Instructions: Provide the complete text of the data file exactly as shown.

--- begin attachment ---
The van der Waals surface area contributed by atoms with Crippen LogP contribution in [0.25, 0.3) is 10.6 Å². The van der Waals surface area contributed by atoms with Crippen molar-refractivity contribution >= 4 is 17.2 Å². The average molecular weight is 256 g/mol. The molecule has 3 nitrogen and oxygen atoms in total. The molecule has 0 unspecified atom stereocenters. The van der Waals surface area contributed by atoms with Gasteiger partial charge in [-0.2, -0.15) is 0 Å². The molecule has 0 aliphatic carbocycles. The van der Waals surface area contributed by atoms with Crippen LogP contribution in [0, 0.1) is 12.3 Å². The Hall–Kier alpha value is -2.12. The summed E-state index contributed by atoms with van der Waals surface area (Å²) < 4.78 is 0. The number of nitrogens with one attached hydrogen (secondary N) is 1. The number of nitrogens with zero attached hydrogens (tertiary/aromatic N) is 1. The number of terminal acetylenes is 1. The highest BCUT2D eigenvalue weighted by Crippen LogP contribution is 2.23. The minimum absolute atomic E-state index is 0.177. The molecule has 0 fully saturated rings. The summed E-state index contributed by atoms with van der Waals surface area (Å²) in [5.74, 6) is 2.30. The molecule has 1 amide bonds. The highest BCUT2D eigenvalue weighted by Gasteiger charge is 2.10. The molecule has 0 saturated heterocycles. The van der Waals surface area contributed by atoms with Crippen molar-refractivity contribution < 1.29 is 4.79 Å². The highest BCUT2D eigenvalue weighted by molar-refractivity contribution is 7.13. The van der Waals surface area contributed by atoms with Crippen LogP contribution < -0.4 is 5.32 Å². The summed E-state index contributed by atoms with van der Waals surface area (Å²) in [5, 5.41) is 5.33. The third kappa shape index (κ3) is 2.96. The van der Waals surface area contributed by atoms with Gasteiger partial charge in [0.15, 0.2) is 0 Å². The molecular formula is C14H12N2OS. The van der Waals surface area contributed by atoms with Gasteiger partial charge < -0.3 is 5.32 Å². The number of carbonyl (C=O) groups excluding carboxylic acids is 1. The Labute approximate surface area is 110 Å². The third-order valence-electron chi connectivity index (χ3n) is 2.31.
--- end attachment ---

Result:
The van der Waals surface area contributed by atoms with Crippen LogP contribution in [0.25, 0.3) is 10.6 Å². The van der Waals surface area contributed by atoms with Crippen molar-refractivity contribution >= 4 is 17.2 Å². The average molecular weight is 256 g/mol. The molecule has 3 nitrogen and oxygen atoms in total. The molecule has 0 unspecified atom stereocenters. The van der Waals surface area contributed by atoms with Gasteiger partial charge in [-0.2, -0.15) is 0 Å². The molecule has 0 aliphatic carbocycles. The van der Waals surface area contributed by atoms with Crippen LogP contribution in [0, 0.1) is 12.3 Å². The Hall–Kier alpha value is -2.12. The summed E-state index contributed by atoms with van der Waals surface area (Å²) < 4.78 is 0. The number of nitrogens with one attached hydrogen (secondary N) is 1. The number of nitrogens with zero attached hydrogens (tertiary/aromatic N) is 1. The number of terminal acetylenes is 1. The highest BCUT2D eigenvalue weighted by Crippen LogP contribution is 2.23. The minimum absolute atomic E-state index is 0.177. The molecule has 0 fully saturated rings. The summed E-state index contributed by atoms with van der Waals surface area (Å²) in [5.74, 6) is 2.30. The molecule has 1 amide bonds. The highest BCUT2D eigenvalue weighted by Gasteiger charge is 2.10. The molecule has 0 saturated heterocycles. The van der Waals surface area contributed by atoms with Crippen molar-refractivity contribution < 1.29 is 4.79 Å². The highest BCUT2D eigenvalue weighted by molar-refractivity contribution is 7.13. The van der Waals surface area contributed by atoms with Crippen LogP contribution < -0.4 is 5.32 Å². The summed E-state index contributed by atoms with van der Waals surface area (Å²) in [5, 5.41) is 5.33. The third kappa shape index (κ3) is 2.96. The van der Waals surface area contributed by atoms with Gasteiger partial charge in [0.15, 0.2) is 0 Å². The molecular formula is C14H12N2OS. The van der Waals surface area contributed by atoms with Gasteiger partial charge < -0.3 is 5.32 Å². The number of carbonyl (C=O) groups excluding carboxylic acids is 1. The Labute approximate surface area is 110 Å². The third-order valence-electron chi connectivity index (χ3n) is 2.31.